Jesus in his ministry, and from this point on in Matthew's Gospel, is passing along the inheritance of the kingdom of God. Jesus is gathering in and multiplying the numbers of Abraham's descendants. He is through the power of the Holy Spirit taking the spirit that has been under the custodial leadership of the religious authorities of his day and is placing that spirit upon a new people, a growing people, a diverse people - the ecclesia - The People of God.

The image of this new people of God is not the perfected disciple but the disciple Peter, the one whose faith led him to step out of the boat, the one whose faith has revealed the true nature of Jesus, the one who also will struggle with his faith and deny him during the passion tide.  This imperfect human is the one upon whom the church, the new ecclesia, is built.

Allison and Davies write this beautiful passage about the revelation of Jesus as Son of the Living God and spiritual architect of the new people of God:

Jesus is the Son promised in 2 Sam 7.4-16, the king who builds the eschatological temple. This temple is the church.  Like the old temple, it is founded on a rock.  But unlike the old temple, it has no geographical location.  It is not in Jerusalem.  The new, eschatological temple is a spiritual temple.  It stands under the rule: "Where two or three are gathered in my name, there am I in the midst of them" (18:20; cf. Jn 4:21).  Mathew is thus at one with the rest of the NT in substituting for the Holiness of place the holiness of a person: holy space has been Christified. (Allison/Davies, Matthew, 642)
Allison and Davies contend, and I think it is a great image, that just as Jesus is himself the New Covenant so Peter is then the New Abraham.  They write:

The parallels between 16:13-20 and Genesis 17:1-8 indicate that Peter functions as a new Abraham.  He is the first of his kind, and he stands at the head of a new people. Peter is, like Abraham, a rock (cf. Isa 51:1-2), and the change in his name denotes his function.  What follows?  Peter is not just a representative disciple, as so many Protestant exegetes have been anxious to maintain.  Nor is he obviously the first holder of an office others will someday hold, as Roman Catholic tradition has so steadfastly maintained.  Rather, he is a man with a unique role in salvation history.  The eschatological revelation vouchsafed to him opens a new era.  His person marks a change in the times.  His significance is the significance of Abraham, which is to say: his faith is the means by which God brings a new people into being. (Allison/Davies, Matthew, 642ff)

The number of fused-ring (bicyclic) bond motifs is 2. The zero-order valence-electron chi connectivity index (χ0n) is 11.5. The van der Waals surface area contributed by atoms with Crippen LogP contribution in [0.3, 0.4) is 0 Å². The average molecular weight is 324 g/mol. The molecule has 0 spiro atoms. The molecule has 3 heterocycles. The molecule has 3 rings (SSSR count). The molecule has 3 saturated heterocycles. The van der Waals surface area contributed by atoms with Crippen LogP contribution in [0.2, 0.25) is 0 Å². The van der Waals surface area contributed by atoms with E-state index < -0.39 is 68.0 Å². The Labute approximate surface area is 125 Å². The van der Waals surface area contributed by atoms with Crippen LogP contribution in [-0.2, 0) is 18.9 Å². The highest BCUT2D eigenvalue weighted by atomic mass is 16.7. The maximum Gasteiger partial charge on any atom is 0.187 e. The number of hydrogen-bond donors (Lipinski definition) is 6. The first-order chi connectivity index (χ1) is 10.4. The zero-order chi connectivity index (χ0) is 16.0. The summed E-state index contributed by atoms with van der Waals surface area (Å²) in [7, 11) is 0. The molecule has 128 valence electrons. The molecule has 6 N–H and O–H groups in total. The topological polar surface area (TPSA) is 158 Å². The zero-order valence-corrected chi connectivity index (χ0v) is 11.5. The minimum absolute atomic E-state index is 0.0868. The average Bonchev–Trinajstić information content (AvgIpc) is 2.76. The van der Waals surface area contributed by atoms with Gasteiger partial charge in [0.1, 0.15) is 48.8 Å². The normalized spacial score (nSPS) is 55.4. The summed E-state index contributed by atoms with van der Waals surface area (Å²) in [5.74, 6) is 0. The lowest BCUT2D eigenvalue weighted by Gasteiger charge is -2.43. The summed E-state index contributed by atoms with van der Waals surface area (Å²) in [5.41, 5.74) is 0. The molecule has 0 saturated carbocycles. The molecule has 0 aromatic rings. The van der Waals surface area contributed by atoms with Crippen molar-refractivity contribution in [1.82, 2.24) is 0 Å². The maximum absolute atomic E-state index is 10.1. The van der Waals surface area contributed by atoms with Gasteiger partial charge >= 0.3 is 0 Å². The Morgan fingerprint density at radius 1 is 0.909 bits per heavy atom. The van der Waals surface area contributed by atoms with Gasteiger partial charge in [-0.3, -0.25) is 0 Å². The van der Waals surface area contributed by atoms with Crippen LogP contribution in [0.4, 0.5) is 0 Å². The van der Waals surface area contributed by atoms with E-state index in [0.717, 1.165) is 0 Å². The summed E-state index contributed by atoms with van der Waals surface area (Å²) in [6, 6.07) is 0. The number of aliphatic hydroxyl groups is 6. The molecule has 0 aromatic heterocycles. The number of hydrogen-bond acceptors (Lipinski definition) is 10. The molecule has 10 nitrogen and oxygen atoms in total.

This week's Gospel lesson is as much about Jesus as it is about Peter.  We need leaders in each Episcopal congregation (clergy and lay) who are ready to give voice to the proclamation of Jesus as Son of the Living God and Lord of all; and to incarnate their faith in living a living Word that is Gospel. We need leadership who will also see themselves not simply as disciples of a particular kind but in the tradition of Peter and Abraham; ready to take steps out into the world. We need leadership who are ready to be the stones upon which new churches are designed and built.  We need leaders who are through their ministry ushering in a new era of Gospel proclamation and mission.  We need leaders who by means of their faith God is bringing a new people, a new ecclesia, into being.


" To be enslaved to sin is to have one's body commandeered every bit as much as one's soul."Commentary, Romans 12:1-8, Mary Hinkle Shore,, Preaching This Week,WorkingPreacher.org, 2011.

"Paul's main point about spiritual gifts, mentioned in verse 6, is that God has given us these as members of the body of Christ. So we are to use the particular gift God has given us to help the body function, not to promote ourselves or show how we as one body part are better than others who are another body part."
Commentary, Romans 12:1-8, Mark Reasoner, Preaching This Week,WorkingPreacher.org, 2008.

Romans is about God's unconditional one way love that in the end will conquer all powers and principalities and make us heirs and family members with God. 

Paul invites the members of the community at Rome then to make an offering in response to God's action on our behalf.  We are invited to present ourselves and our very life as a sacrifice. Not like those sacrifices made in the Temple on our behalf but to be the sacrifice and offering to God - because in so doing we will experience transformation.  

Our grateful response to God is to discern our life and its patterns as a reflection of the God who loves us.  We can easily go back to the way of the world. We can try to live by the law. We can try and purchase or buy our sacrifice but nothing will lead to the same life that God is freely offering to each of us.  So we have to begin again. We must realize that we must daily start anew. We respond to God's never failing love for us by each day committing ourselves to a grateful response.